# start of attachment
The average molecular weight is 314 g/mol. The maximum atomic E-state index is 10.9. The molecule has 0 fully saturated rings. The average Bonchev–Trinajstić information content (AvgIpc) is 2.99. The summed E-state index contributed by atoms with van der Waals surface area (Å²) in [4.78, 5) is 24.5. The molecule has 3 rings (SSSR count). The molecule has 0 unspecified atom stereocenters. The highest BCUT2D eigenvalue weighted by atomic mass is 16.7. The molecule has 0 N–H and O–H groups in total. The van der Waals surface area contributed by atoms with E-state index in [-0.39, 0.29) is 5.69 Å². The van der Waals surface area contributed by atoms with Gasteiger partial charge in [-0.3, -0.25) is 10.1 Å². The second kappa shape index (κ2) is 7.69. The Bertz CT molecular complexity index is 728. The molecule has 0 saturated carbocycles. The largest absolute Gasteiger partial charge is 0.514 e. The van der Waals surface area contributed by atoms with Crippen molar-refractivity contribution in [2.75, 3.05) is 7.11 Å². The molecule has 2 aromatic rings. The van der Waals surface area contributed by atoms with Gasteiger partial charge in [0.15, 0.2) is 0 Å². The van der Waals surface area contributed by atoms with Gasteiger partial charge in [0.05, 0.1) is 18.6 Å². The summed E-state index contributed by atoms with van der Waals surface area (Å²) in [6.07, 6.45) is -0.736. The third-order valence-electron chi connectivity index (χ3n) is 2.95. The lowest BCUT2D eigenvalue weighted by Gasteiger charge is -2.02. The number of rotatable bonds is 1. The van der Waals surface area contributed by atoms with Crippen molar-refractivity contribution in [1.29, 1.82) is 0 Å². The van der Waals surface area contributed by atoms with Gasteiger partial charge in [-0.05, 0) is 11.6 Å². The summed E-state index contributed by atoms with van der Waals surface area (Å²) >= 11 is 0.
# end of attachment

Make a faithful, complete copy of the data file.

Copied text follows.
The average molecular weight is 314 g/mol. The maximum atomic E-state index is 10.9. The molecule has 0 fully saturated rings. The average Bonchev–Trinajstić information content (AvgIpc) is 2.99. The summed E-state index contributed by atoms with van der Waals surface area (Å²) in [4.78, 5) is 24.5. The molecule has 3 rings (SSSR count). The molecule has 0 unspecified atom stereocenters. The highest BCUT2D eigenvalue weighted by atomic mass is 16.7. The molecule has 0 N–H and O–H groups in total. The van der Waals surface area contributed by atoms with E-state index in [-0.39, 0.29) is 5.69 Å². The van der Waals surface area contributed by atoms with Gasteiger partial charge in [-0.3, -0.25) is 10.1 Å². The second kappa shape index (κ2) is 7.69. The Bertz CT molecular complexity index is 728. The molecule has 0 saturated carbocycles. The largest absolute Gasteiger partial charge is 0.514 e. The van der Waals surface area contributed by atoms with Crippen molar-refractivity contribution in [2.75, 3.05) is 7.11 Å². The molecule has 2 aromatic rings. The van der Waals surface area contributed by atoms with Gasteiger partial charge in [0.15, 0.2) is 0 Å². The van der Waals surface area contributed by atoms with Gasteiger partial charge in [0.05, 0.1) is 18.6 Å². The summed E-state index contributed by atoms with van der Waals surface area (Å²) in [6.07, 6.45) is -0.736. The third-order valence-electron chi connectivity index (χ3n) is 2.95. The lowest BCUT2D eigenvalue weighted by Gasteiger charge is -2.02. The number of rotatable bonds is 1. The van der Waals surface area contributed by atoms with Crippen molar-refractivity contribution in [1.29, 1.82) is 0 Å². The van der Waals surface area contributed by atoms with Gasteiger partial charge in [-0.05, 0) is 11.6 Å². The summed E-state index contributed by atoms with van der Waals surface area (Å²) >= 11 is 0.